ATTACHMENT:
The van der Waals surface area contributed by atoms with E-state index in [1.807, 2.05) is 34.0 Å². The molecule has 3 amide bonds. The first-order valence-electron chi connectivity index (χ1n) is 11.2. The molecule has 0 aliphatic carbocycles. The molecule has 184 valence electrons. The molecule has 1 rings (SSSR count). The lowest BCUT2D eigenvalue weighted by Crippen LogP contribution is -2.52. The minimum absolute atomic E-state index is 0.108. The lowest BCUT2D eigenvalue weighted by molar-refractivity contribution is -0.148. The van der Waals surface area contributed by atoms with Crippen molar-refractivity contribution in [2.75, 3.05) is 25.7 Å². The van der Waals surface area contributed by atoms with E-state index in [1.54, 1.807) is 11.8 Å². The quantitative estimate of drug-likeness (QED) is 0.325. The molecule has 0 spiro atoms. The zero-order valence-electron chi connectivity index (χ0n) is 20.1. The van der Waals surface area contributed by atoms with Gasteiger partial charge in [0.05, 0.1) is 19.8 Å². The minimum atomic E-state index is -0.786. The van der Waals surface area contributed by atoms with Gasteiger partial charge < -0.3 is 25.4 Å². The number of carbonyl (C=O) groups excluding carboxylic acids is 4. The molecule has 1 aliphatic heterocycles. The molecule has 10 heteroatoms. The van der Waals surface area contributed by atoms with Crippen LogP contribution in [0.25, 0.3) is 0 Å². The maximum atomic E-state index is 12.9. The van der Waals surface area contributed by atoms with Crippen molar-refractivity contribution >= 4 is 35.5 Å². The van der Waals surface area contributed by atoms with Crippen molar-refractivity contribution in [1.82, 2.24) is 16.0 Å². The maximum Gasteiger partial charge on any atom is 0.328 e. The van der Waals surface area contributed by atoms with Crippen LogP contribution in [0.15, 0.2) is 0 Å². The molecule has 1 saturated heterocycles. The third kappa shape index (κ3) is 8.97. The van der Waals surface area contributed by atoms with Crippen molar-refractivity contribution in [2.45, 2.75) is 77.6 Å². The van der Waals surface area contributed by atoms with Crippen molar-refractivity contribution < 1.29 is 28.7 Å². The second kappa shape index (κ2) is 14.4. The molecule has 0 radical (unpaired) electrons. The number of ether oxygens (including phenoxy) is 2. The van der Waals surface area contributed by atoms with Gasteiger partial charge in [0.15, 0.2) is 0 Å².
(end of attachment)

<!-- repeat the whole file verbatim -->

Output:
The van der Waals surface area contributed by atoms with E-state index in [1.807, 2.05) is 34.0 Å². The molecule has 3 amide bonds. The first-order valence-electron chi connectivity index (χ1n) is 11.2. The molecule has 0 aliphatic carbocycles. The molecule has 184 valence electrons. The molecule has 1 rings (SSSR count). The lowest BCUT2D eigenvalue weighted by Crippen LogP contribution is -2.52. The minimum absolute atomic E-state index is 0.108. The lowest BCUT2D eigenvalue weighted by molar-refractivity contribution is -0.148. The van der Waals surface area contributed by atoms with Crippen molar-refractivity contribution in [2.75, 3.05) is 25.7 Å². The van der Waals surface area contributed by atoms with E-state index in [1.54, 1.807) is 11.8 Å². The quantitative estimate of drug-likeness (QED) is 0.325. The molecule has 0 spiro atoms. The zero-order valence-electron chi connectivity index (χ0n) is 20.1. The van der Waals surface area contributed by atoms with Gasteiger partial charge in [0.05, 0.1) is 19.8 Å². The minimum atomic E-state index is -0.786. The van der Waals surface area contributed by atoms with Gasteiger partial charge < -0.3 is 25.4 Å². The number of carbonyl (C=O) groups excluding carboxylic acids is 4. The molecule has 1 aliphatic heterocycles. The molecule has 10 heteroatoms. The van der Waals surface area contributed by atoms with Crippen LogP contribution in [0.25, 0.3) is 0 Å². The maximum atomic E-state index is 12.9. The van der Waals surface area contributed by atoms with Crippen molar-refractivity contribution >= 4 is 35.5 Å². The van der Waals surface area contributed by atoms with Crippen molar-refractivity contribution in [1.82, 2.24) is 16.0 Å². The maximum Gasteiger partial charge on any atom is 0.328 e. The van der Waals surface area contributed by atoms with Crippen LogP contribution in [0.15, 0.2) is 0 Å². The molecule has 1 saturated heterocycles. The third kappa shape index (κ3) is 8.97. The van der Waals surface area contributed by atoms with Crippen molar-refractivity contribution in [2.45, 2.75) is 77.6 Å². The van der Waals surface area contributed by atoms with Crippen molar-refractivity contribution < 1.29 is 28.7 Å². The second kappa shape index (κ2) is 14.4. The molecule has 0 radical (unpaired) electrons. The number of ether oxygens (including phenoxy) is 2. The van der Waals surface area contributed by atoms with Gasteiger partial charge in [0.15, 0.2) is 0 Å².